More long line ammo testing

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More long line ammo testing

Post by SMBeyer on Thu Feb 23, 2017 11:54 pm

I have been shooting my own cast bullets for about three years now and made high master with them.  I started with a couple of NOE molds that were in stock but only shot the one that dropped at 170gr for the short line.  The other mold was a hollow point mold and was a major PITA to cast with for a complete beginner.  I then ordered a mold from Accurate Molds and had him take his copy of the H&G68 and shorten the nose a little to cut some weight.  These bullets shot REALLY well with a .469 crimp.  After a couple of years hand casting with a ladle I decided to make my life easier and bought a Magma Master Caster.  I ordered the same mold in a two cavity from Accurate for the Master Caster as I was using before except in .452 instead of .453 like the hand cast mold.  Towards the end of the year last year I finally ran out of hand cast bullets and switched to machine cast bullets and kinda struggled at the long line.  Didn't really do any testing on ammo just figured I was doing something wrong.  So now i'm switched over to all machine cast.  Hand cast bullets are all gone.  A few months ago a friend loaned me a Dillon 1050 try.  Since I was changing bullets and reloader and having to set dies for crimp I decided to do testing.  This friend told me that many years ago (I believe he said Giles) did testing on crimp and found .463 was the best cast bullet crimp he found.  I thought that sounded a little much but what am I out and decided to try some different crimps.  So the other day I went to the range with .469, .465, and .463.  These are my bullets that drop at about 193gr sized to .4515, CCI primers, once fired starline brass amd 4gr of bullseye.

The .463 looked the most promising so I shot another group of them.

I was kinda shocked at the variation of groups from just crimp.

Scott
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Re: More long line ammo testing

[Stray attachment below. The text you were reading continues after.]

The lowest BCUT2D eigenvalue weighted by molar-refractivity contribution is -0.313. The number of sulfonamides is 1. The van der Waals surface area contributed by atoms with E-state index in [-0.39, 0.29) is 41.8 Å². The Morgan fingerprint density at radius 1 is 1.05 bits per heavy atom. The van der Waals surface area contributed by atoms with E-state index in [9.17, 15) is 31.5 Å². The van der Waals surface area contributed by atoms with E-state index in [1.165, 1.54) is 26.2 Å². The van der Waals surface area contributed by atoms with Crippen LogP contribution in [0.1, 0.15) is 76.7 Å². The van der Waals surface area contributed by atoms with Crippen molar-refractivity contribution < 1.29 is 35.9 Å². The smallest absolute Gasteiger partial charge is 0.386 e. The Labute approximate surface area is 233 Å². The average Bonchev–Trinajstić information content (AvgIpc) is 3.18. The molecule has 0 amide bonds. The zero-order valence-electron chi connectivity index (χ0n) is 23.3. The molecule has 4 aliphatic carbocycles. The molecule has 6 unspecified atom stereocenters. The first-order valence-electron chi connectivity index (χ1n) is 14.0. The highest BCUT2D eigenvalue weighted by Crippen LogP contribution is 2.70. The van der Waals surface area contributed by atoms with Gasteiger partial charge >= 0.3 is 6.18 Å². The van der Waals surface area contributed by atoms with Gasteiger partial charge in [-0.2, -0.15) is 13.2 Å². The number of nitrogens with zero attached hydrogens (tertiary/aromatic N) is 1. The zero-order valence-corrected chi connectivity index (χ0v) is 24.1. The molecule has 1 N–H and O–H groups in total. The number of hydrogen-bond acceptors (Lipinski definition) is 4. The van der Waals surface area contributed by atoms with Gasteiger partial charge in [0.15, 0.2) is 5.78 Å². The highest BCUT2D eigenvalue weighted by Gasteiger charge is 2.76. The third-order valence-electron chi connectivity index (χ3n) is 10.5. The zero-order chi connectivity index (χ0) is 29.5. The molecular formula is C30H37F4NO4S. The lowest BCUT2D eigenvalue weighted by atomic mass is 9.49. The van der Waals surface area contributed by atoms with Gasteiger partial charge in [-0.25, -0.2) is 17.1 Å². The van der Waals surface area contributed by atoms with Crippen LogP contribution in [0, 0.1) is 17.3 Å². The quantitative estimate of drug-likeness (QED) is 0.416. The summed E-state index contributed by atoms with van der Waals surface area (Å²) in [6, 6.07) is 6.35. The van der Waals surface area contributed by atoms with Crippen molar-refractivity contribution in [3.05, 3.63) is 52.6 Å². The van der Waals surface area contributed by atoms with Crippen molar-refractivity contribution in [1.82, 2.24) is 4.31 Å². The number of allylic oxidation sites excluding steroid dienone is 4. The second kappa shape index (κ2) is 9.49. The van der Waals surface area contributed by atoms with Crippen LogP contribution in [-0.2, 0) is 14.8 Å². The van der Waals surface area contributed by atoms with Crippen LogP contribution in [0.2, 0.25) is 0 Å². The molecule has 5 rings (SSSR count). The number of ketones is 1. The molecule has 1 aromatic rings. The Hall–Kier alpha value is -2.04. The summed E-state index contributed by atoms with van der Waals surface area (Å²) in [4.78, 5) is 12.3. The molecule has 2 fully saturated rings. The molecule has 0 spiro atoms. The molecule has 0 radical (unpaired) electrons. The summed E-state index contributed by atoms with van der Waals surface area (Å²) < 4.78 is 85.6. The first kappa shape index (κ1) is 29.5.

Post by Magload on Fri Feb 24, 2017 12:49 am

Scott now you got me thinking I need to do some crimp testing.  I am at .465 right now but am wondering if .463 might tighten the group up a little.  How tight can one crimp with out causing problems?  Will the group start opening up when you reach a certain point.  I shot a lot of coated and plated bullets when I IDPA and crimped to the point I wasn't hurting the plating but this BE is a different game.  What shot fine out to 10yds wouldn't make practice bullets for the LL.  Don't ask me how I know.  Don
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Re: More long line ammo testing

Post by Chris Miceli on Fri Feb 24, 2017 12:54 am

bullet diameter + case thickness x2 = what
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Re: More long line ammo testing

Post by Jack H on Fri Feb 24, 2017 1:19 am

Says Giles:



From In My Experience
Dec 1992 American Rifleman

More On Taper Crimp

Editor:
In my gunsmithing days ('51-'83) I specialized in target pistols, primarily .45s. Early on I would get customer complaints where the gun failed to go completely into battery, i.e. the slide did not go all the way forward. Nearly always the cause was a reload with a short case.

The case had been flared to receive the bullet and the standard roll crimp did not quite remove the flare. Or alternatively, the customer believed the case should not be crimped at all and the roll crimp failed to straighten the flare which would hang up in the taper of the .45 chamber. The answer, of course, was to sort the cases carefully, eliminating the short ones. As usual, not everyone wanted to bother.

Another disadvantage of the roll crimp was that the degree of crimp varied directly with the length of the case. Long case, hard crimp - short case, no crimp. This caused not only malfunction but inaccuracy as well. Since I test fired every gun at least 100 rounds and guaranteed a specific level of accuracy. I looked for a way to avoid trimming all cases to a standard length. But I could not afford to discard the short ones.